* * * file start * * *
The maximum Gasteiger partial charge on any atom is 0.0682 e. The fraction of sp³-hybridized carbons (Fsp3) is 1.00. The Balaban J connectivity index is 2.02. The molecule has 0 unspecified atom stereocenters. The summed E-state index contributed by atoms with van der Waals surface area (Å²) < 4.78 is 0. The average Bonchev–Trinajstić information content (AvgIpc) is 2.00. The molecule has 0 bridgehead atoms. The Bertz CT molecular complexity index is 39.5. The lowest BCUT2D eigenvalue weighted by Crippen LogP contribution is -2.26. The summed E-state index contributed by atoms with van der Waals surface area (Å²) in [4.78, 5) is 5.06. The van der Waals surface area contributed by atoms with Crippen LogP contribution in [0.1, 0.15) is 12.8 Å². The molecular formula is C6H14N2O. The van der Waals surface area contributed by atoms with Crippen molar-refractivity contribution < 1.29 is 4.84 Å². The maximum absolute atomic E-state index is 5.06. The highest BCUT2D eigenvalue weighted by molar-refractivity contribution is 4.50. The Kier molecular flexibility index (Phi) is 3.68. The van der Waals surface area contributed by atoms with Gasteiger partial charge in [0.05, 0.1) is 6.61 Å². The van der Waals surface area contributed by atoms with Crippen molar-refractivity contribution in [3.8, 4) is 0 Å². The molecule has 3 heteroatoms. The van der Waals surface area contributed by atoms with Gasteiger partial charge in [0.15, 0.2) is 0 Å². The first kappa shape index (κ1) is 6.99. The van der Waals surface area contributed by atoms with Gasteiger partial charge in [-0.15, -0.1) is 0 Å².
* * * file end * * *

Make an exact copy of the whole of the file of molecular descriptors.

The maximum Gasteiger partial charge on any atom is 0.0682 e. The fraction of sp³-hybridized carbons (Fsp3) is 1.00. The Balaban J connectivity index is 2.02. The molecule has 0 unspecified atom stereocenters. The summed E-state index contributed by atoms with van der Waals surface area (Å²) < 4.78 is 0. The average Bonchev–Trinajstić information content (AvgIpc) is 2.00. The molecule has 0 bridgehead atoms. The Bertz CT molecular complexity index is 39.5. The lowest BCUT2D eigenvalue weighted by Crippen LogP contribution is -2.26. The summed E-state index contributed by atoms with van der Waals surface area (Å²) in [4.78, 5) is 5.06. The van der Waals surface area contributed by atoms with Crippen LogP contribution in [0.1, 0.15) is 12.8 Å². The molecular formula is C6H14N2O. The van der Waals surface area contributed by atoms with Crippen molar-refractivity contribution < 1.29 is 4.84 Å². The maximum absolute atomic E-state index is 5.06. The highest BCUT2D eigenvalue weighted by molar-refractivity contribution is 4.50. The Kier molecular flexibility index (Phi) is 3.68. The van der Waals surface area contributed by atoms with Gasteiger partial charge in [0.05, 0.1) is 6.61 Å². The van der Waals surface area contributed by atoms with Crippen molar-refractivity contribution in [3.8, 4) is 0 Å². The molecule has 3 heteroatoms. The van der Waals surface area contributed by atoms with Gasteiger partial charge in [0.15, 0.2) is 0 Å². The first kappa shape index (κ1) is 6.99. The van der Waals surface area contributed by atoms with Gasteiger partial charge in [-0.15, -0.1) is 0 Å².